Both medial and anterolateral plate applications have been described for the treatment of distal tibia fractures, each with distinct advantages and disadvantages. The objective of this study was to compare the biomechanical properties of medial and anterolateral plating constructs used to stabilize simulated varus and valgus fracture patterns of the distal tibia. In 16 synthetic tibia models, a 45° oblique cut was made to model an Orthopedic Trauma Association type 43-A1.2 distal tibia fracture in either a varus or valgus injury pattern. Each fracture was then reduced and plated with a precontoured medial or anterolateral distal tibia plate. The specimens were biomechanically tested in axial and torsional loading, cyclic axial loading, and load to failure. For the varus fracture pattern, medial plating showed less fracture site displacement and rotation and was stiffer in both axial and torsional loading (P<.05). For the valgus fracture pattern, there was no statistically significant difference between medial and anterolateral plating. There were no significant differences between the 2 constructs for either fracture pattern with respect to ultimate load, displacement, or energy absorption in load to failure testing. When used to stabilize varus fracture patterns, medial plates showed superior biomechanical performance compared with anterolateral plates. In this application, the medial plates functioned in anti-glide mode. For valgus fracture patterns, no biomechanical differences between anterolateral and medial plating were observed. In clinical practice, surgeons should take this biomechanical evidence into account when devising a treatment strategy for fixation of distal tibia fractures.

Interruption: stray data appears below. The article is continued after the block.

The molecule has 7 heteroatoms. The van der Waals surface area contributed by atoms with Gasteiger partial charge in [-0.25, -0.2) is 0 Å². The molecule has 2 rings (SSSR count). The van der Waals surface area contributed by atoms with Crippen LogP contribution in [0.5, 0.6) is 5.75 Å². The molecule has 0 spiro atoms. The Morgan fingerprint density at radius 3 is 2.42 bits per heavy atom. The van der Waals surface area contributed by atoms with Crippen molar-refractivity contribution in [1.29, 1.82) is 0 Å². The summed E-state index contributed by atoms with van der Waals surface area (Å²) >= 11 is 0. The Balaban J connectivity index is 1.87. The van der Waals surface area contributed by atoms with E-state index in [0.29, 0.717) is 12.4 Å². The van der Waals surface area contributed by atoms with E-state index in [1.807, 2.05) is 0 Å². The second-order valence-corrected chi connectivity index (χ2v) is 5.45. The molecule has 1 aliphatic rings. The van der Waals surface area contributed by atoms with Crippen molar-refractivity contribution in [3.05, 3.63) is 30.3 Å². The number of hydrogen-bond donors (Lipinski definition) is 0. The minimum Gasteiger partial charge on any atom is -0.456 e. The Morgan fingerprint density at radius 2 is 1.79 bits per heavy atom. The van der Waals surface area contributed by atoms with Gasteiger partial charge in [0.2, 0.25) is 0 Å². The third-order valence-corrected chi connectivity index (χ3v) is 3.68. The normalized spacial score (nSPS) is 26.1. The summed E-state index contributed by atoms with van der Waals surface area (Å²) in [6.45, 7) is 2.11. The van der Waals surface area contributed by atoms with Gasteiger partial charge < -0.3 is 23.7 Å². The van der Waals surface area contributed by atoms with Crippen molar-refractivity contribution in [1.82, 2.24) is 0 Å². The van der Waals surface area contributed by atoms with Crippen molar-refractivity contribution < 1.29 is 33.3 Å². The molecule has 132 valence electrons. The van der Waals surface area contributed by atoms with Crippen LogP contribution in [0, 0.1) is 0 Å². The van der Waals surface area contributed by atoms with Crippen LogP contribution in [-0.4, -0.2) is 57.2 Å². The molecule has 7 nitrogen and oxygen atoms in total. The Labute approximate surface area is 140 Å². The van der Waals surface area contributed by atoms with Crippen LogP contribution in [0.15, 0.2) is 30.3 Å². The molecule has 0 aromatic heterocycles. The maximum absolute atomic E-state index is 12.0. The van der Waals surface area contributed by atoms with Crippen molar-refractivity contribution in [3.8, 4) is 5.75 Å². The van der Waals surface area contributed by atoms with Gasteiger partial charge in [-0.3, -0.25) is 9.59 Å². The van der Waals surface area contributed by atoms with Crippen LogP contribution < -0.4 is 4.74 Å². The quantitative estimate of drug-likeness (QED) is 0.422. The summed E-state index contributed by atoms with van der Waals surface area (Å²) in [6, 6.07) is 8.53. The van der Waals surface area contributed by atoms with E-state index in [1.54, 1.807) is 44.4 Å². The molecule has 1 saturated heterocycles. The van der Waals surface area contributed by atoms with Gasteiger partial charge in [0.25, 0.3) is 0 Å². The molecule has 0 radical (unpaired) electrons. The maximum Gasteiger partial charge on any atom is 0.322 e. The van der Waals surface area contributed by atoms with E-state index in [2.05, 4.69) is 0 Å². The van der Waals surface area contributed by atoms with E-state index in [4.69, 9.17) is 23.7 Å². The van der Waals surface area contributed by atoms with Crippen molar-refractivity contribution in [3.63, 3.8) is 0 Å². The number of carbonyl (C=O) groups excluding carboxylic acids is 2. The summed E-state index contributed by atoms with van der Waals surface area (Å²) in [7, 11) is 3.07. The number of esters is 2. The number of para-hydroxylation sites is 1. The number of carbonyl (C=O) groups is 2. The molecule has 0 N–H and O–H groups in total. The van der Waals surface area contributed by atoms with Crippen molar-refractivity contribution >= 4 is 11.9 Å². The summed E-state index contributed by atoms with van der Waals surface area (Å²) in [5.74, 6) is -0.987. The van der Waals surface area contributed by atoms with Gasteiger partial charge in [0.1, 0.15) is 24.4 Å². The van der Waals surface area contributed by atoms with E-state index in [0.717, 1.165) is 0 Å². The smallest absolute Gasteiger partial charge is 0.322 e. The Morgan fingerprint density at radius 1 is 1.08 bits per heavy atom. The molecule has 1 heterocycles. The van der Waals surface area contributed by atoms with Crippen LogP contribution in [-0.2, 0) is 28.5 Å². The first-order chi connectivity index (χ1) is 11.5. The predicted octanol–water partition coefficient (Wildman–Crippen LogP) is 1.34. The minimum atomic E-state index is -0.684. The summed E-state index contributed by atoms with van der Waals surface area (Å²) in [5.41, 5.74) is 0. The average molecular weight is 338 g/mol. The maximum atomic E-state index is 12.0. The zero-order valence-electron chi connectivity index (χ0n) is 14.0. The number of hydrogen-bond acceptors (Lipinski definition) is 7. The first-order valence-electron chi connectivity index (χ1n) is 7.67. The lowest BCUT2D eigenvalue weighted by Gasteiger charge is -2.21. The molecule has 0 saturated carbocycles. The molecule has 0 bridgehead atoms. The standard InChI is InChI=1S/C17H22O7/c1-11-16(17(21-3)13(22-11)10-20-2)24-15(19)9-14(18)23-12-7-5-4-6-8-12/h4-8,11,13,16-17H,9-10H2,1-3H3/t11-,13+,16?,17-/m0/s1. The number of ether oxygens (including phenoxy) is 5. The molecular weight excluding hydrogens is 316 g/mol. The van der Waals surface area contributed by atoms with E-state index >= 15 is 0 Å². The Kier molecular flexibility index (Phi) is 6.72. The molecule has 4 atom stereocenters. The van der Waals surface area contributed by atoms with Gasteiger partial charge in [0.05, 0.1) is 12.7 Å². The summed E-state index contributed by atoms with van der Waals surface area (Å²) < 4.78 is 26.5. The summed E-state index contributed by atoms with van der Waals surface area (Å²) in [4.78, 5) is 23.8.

View details for DOI 10.3928/01477447-20150902-52
View details for Web of Science ID 000365393600003
View details for PubMedID 26375532